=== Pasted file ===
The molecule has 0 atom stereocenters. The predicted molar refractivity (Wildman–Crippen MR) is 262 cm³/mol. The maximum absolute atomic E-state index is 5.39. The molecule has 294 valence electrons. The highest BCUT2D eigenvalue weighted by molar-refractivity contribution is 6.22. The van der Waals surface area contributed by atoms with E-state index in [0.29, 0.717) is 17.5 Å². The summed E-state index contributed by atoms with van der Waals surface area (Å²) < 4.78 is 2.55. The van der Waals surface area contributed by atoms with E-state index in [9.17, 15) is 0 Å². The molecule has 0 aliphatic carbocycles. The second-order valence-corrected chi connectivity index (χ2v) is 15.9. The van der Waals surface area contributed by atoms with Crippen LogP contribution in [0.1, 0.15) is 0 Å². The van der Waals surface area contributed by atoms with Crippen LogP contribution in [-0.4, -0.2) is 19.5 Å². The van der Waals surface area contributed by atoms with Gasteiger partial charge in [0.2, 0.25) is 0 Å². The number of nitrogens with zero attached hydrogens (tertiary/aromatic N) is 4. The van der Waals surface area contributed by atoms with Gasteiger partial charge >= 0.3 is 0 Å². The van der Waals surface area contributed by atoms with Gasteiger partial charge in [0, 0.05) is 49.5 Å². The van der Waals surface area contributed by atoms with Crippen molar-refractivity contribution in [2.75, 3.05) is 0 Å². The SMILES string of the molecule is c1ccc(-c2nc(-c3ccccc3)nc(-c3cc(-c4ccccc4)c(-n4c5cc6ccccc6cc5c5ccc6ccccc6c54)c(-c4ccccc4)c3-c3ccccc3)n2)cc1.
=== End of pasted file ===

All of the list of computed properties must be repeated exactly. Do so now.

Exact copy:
The molecule has 0 atom stereocenters. The predicted molar refractivity (Wildman–Crippen MR) is 262 cm³/mol. The maximum absolute atomic E-state index is 5.39. The molecule has 294 valence electrons. The highest BCUT2D eigenvalue weighted by molar-refractivity contribution is 6.22. The van der Waals surface area contributed by atoms with E-state index in [0.29, 0.717) is 17.5 Å². The summed E-state index contributed by atoms with van der Waals surface area (Å²) < 4.78 is 2.55. The van der Waals surface area contributed by atoms with E-state index in [9.17, 15) is 0 Å². The molecule has 0 aliphatic carbocycles. The second-order valence-corrected chi connectivity index (χ2v) is 15.9. The van der Waals surface area contributed by atoms with Crippen LogP contribution in [0.1, 0.15) is 0 Å². The van der Waals surface area contributed by atoms with Crippen LogP contribution in [-0.4, -0.2) is 19.5 Å². The van der Waals surface area contributed by atoms with Gasteiger partial charge in [0.2, 0.25) is 0 Å². The number of nitrogens with zero attached hydrogens (tertiary/aromatic N) is 4. The van der Waals surface area contributed by atoms with Gasteiger partial charge >= 0.3 is 0 Å². The van der Waals surface area contributed by atoms with Gasteiger partial charge in [0, 0.05) is 49.5 Å². The van der Waals surface area contributed by atoms with Crippen molar-refractivity contribution in [2.75, 3.05) is 0 Å². The SMILES string of the molecule is c1ccc(-c2nc(-c3ccccc3)nc(-c3cc(-c4ccccc4)c(-n4c5cc6ccccc6cc5c5ccc6ccccc6c54)c(-c4ccccc4)c3-c3ccccc3)n2)cc1.